Society's bias towards early risers - and the pressure it puts on night owls to conform to a "normal" schedule even though they might not be biologically predispositioned to do so - is, quite frankly, a form of bigotry. I'd like to believe that we night owls are finally beginning to find our voices - after all, science seems to have our backs - but the false perception that late risers are lazier or less effective than early birds will require continual challenge.
For all the knocks against night owls, we remain regarded as more creative, impulsive, and strategic thinkers. There’s something to the caricature of the artist, inventor, or writer staying up chasing their ideas. Josh Fox, the Oscar-nominated documentary director, said working late is part of his process: “I’m a night owl, and luckily my profession supports that. The best ideas come to me in the dead of night. My friends know I’m up, so they can call at three in the morning. Just don’t call me at, like, 8.” 
I get it. I feel most clear-headed, productive, and energized in the evenings, free to work as long as I’d like. If you’ve ever gone to work in an empty office — on a weekend or holiday or a day when everybody else was on vacation — that’s what working after midnight feels like. There are no meetings, no places to be, no disruptions. It’s eerily quiet, just you and your thoughts.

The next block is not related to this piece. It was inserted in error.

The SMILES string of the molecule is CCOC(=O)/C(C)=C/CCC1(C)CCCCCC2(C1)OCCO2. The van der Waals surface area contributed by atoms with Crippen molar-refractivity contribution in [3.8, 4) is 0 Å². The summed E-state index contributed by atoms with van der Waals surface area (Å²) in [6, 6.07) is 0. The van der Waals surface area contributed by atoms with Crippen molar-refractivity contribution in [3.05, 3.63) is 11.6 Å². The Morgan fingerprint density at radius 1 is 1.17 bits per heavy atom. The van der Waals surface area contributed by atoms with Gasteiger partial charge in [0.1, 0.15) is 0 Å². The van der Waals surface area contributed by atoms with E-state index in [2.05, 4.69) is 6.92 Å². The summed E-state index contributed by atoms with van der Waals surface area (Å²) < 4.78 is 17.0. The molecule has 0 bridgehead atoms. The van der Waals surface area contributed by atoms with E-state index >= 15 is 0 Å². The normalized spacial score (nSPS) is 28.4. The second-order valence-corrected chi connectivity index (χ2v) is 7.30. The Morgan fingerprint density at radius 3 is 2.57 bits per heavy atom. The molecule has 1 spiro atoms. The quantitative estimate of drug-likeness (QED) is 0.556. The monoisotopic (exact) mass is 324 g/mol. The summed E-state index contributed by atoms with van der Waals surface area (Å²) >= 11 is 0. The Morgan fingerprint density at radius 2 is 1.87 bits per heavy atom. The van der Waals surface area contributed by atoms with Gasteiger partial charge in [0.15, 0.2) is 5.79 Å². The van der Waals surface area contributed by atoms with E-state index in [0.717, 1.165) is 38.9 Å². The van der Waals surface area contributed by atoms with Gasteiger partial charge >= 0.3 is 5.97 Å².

The more we give night people the freedom to lean into their after-dark rhythms, I believe the more we’ll continue to see the benefits of flexible schedules, as employee satisfaction and efficiency thrive.
I don't know if I have DSPD, but I have always been a night owl. Right now it's well after 11 pm, and after I finish this blog entry I have a few other tasks to do before I finally crawl into bed. This is how it is for me virtually every night: I feel especially energetic and productive during these late hours. I'm not the least bit sleepy, and if I tried to go to bed right now I'd simply toss and turn and stare at the ceiling for a couple of hours. This is who I am, this is how I live, and at 43 years of age I'm not going to change.

Early birds are free to rise at 5:30 am; they are even allowed to feel superior for doing so. But they're not allowed to think of us night owls as a lazy degenerates simply because we don't conform to their schedules.

17 Reasons Why You Should Not Attend the University of Houston

I'm usually not a fan of clickbait listicles such as these, but this one made me smile.

Especially #9. Go Coogs!

(One quibble about #14, though: I'm not sure I'd call the squirrels on the University of Houston campus "friendly." "Aggressive," "fearless," and "demanding" are better terms...)